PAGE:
Outside skirmishing and fighting from the fort continued for three hours, with no decided advantage, except that the rebels were replaced in every attempt to advance within reach of our guns. But the reinforcements sent by the gallant defender of West Virginia came up just in time. Four companies of the Eleventh Virginia, and one company of the 6th, Co. A, the whole under command of Maj. Simpson, of the 11th, disembarked from the cards and reported for duty to Col. Stevenson. Three companies of the 11th and company I of the 6th, were ordered to charge the enemy on Fort Piano, and they did it with a yell and a rush that drove the rebels from the entrenched position, driving them into the rifle pits on the opposite side, in the face of a heavy fire. Reinforcements compelled our gallant men to retire part of the way down the mountain side, when the Fort opened upon the rebels, firing over the heads of our men, and the accuracy of the shells drove them down the hill in confusion. It was a complete rout and victory for the little garrison of a thousand men against thirty-five hundred.
At eight o’clock the enemy retreated, picking up a part of their dead and wounded to the extent of four ambulance and three wagon loads. Eight of their dead left in our hands have been picked up today. The wounded probably amounted to fifty or sixty. Their wounded prisoners say they were apprised that the conquest of New Creek, would be but, the work of fifteen minutes, and then they would march to Cumberland and take Gen. Kelley from the other flank, and accomplish what they intended when he drove them out of that section of Maryland. As the house where he made his head quarters, McCausland expressed his disappointment at finding so determined a resistance. He had been apprised that Gen. Kelley was quietly watching Cumberland, and New Creek, with its stores and treasurers, presented an inviting morsel.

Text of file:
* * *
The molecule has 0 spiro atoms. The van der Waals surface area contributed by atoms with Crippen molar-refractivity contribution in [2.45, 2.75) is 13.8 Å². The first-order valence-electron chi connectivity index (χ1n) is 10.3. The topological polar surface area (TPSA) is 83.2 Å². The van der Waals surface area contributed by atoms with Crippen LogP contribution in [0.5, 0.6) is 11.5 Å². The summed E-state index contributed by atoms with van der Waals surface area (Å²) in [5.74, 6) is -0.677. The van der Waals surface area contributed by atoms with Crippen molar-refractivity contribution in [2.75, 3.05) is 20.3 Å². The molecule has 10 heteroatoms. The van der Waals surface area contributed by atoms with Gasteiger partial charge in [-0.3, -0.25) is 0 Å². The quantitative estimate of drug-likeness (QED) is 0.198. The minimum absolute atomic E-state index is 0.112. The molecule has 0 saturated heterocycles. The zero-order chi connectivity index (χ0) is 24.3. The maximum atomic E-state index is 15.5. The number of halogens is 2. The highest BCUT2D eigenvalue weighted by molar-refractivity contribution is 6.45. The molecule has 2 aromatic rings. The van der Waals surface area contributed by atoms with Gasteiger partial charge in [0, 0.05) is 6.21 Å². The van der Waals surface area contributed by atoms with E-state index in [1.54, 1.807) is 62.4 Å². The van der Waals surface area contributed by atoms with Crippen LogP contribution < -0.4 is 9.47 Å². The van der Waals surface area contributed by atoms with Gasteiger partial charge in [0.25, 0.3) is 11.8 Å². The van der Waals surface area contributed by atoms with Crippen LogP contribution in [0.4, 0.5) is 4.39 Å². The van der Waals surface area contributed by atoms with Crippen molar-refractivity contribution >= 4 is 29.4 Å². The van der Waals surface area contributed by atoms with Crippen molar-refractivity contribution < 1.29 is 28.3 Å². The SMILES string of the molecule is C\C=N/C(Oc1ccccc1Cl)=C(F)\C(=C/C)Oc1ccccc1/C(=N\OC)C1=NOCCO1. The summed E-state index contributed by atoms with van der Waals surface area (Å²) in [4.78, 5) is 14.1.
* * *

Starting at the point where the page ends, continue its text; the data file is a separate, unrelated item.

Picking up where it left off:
The dead of the battle field we mourn, even though they number but a fraction of the sacrifice to a wicked rebellion. But their vacant places in the social circle will be none the less painful, because a greater number have been slaughtered elsewhere, on the battle field of our country. All honor to the dead!
The friends of the dead and wounded, as well as the force actively engaged, will be better satisfied with a record of the names, and I give you the list very nearly complete as follows:
Killed. – Eleventh Virginia – Lieut. Curtiss, Co. F; Private Sylvester Berry, Co. E, James Henated Co. E, David Page, Co. E, Maline S. Keams, Co. E; Noah Whitlock Co. H.